Guide to a healthy diet
For a staggering number of individuals, New Year resolutions mostly entail losing weight and having a better diet. Instead of the sudden elimination of unhealthy foods from your platter, make
For a staggering number of individuals, New Year resolutions mostly entail losing weight and having a better diet. Instead of the sudden elimination of unhealthy foods from your platter, make these small changes for a healthier you.
Balance food portions: A balance of carbohydrates, proteins, vitamins, fats, fiber and minerals is essential for a healthy body. Balancing food portions entails selecting a variety of healthy options from each category. An example of a technique that measures out food portions is the plate method. Via this model, food can be portioned into; one quarter of carbohydrates, one quarter of protein, two quarters of assorted vegetables and one fruit. A good way to ensure that you balance food portions is focussing on non-processed food. Processed foods are nutrient deficient and often have more calories compared to non-processed food. Try preparing your own meals as you will be able to take charge of what goes into your plate.
Opt for whole carbohydrates: The main function of carbohydrates is to give your body energy. They can be found in rice, starchy vegetables like potatoes, nuts, bread and pasta among others. According to the U.S Department of Agriculture (USDA), the best carbohydrates take longer to break down into glucose. They should contain loads of fiber like whole grains. The ‘good’ carbohydrates should be able to provide the most nutrients with the least amount of calories. For a healthy diet approach, cut back on refined carbohydrates that have added sugar such as cookies and cakes that can cause a build-up of fat especially around the waistline. Instead, go for healthier alternatives such as whole grain bread, brown rice, nuts, seeds and low-fat dairy.
Enjoy lean proteins: To regulate body organs and tissues, go for fibrous proteins that are rich in keratin, elastic and collagen. Keratin makes up our hair, skin and nails. Collagen is the structural protein in your bones while elastin is a protein that helps the body return to its original state after contracting and stretching. To ensure that you get all the benefits needed, combine both animal and plant-based proteins. Lean proteins are a great source of body building foods. These foods include beans, peas, low-fat yoghurt, fish, skinless chicken, lean beef and eggs. The older we grow, the more proteins we should consume.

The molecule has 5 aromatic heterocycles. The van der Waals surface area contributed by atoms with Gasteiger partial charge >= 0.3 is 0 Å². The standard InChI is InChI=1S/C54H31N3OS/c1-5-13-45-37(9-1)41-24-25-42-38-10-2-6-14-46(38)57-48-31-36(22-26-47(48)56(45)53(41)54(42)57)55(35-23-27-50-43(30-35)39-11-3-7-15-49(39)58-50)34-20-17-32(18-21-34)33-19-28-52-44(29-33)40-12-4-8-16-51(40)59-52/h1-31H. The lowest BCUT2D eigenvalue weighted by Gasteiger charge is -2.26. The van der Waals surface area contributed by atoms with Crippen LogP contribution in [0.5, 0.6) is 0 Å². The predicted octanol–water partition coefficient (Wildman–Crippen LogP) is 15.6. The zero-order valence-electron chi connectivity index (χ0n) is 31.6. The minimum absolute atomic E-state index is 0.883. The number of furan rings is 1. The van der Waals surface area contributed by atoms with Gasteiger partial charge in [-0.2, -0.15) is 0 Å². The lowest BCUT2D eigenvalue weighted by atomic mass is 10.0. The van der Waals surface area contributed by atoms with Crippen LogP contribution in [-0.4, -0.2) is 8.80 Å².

Consume healthy fats: While good fats such as omega-3 protect your heart and brain, bad fats such as saturated and trans fat increase the risk factor of heart diseases by increasing Low Density Lipoprotein (bad) cholesterol. Some of the healthy fats are monounsaturated, polyunsaturated, omega-3 and omega-6. Both monounsaturated and polyunsaturated fat can be found in plant based foods such as nuts, avocado and seeds. Ensure to get a good balance between omega-3 and omega-6 as they play key roles in regulating your immune system. Omega-3 can be found in seafood while omega-6 in corn oil. Saturated fat found from animal and plant sources are red meat, dairy and coconut oil. Trans fat is liquid unsaturated fat blasted with hydrogen to resemble saturated fat. Try varying your cooking oil for maximum benefits of good fats. An alternative to oils high in saturated fat is olive oil that provides a balance of monounsaturated and omega-6 fats.
Consume nutrient-dense foods: Consisting of vitamins and minerals, their importance to the body is undeniable. Vitamins are essential for immunity, blood clotting and energy production. Minerals play a huge role in bone health and growth and other important functions. Some of the micronutrients include calcium, iron, potassium and all vitamins. Calcium plays a huge role as the structural component of teeth, muscles and bones in the body. Iron has a component known as haemoglobin that carries oxygen in the blood and improves brain function. Vitamins from A to K aid organs and cells in the body. Add micronutrients to your diet by eating foods such as liver (rich in iron), banana (high in potassium), milk (high in calcium) and oranges (rich in Vitamin C).
Drink more water: Drinking water is essential in maintaining a healthy diet as water keeps the body hydrated without any added calories and is crucial for all body functions. Incorporate a consistent water intake routine to stay healthy and fresh. If you are struggling to drink water, jazz it up with a non-caloric flavour such as an orange wedge to help you stay hydrated all day.
This article was first published in the January 2020 issue of Parents.
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